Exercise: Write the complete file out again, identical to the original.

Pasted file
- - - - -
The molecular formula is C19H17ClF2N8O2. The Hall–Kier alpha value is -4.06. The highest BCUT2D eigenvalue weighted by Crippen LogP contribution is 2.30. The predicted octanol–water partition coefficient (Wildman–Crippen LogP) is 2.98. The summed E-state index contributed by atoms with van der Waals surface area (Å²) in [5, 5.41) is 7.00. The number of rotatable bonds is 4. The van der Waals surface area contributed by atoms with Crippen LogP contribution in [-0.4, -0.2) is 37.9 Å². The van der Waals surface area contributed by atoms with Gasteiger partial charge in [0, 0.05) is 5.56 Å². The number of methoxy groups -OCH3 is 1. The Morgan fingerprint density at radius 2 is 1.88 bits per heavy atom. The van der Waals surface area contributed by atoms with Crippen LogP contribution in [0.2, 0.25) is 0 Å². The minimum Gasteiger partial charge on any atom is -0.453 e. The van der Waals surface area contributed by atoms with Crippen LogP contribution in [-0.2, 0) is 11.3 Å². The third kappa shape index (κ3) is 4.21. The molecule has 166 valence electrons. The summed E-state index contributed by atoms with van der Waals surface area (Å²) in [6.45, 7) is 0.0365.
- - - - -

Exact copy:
The molecular formula is C19H17ClF2N8O2. The Hall–Kier alpha value is -4.06. The highest BCUT2D eigenvalue weighted by Crippen LogP contribution is 2.30. The predicted octanol–water partition coefficient (Wildman–Crippen LogP) is 2.98. The summed E-state index contributed by atoms with van der Waals surface area (Å²) in [5, 5.41) is 7.00. The number of rotatable bonds is 4. The van der Waals surface area contributed by atoms with Crippen LogP contribution in [-0.4, -0.2) is 37.9 Å². The van der Waals surface area contributed by atoms with Gasteiger partial charge in [0, 0.05) is 5.56 Å². The number of methoxy groups -OCH3 is 1. The Morgan fingerprint density at radius 2 is 1.88 bits per heavy atom. The van der Waals surface area contributed by atoms with Crippen LogP contribution in [0.2, 0.25) is 0 Å². The minimum Gasteiger partial charge on any atom is -0.453 e. The van der Waals surface area contributed by atoms with Crippen LogP contribution in [-0.2, 0) is 11.3 Å². The third kappa shape index (κ3) is 4.21. The molecule has 166 valence electrons. The summed E-state index contributed by atoms with van der Waals surface area (Å²) in [6.45, 7) is 0.0365.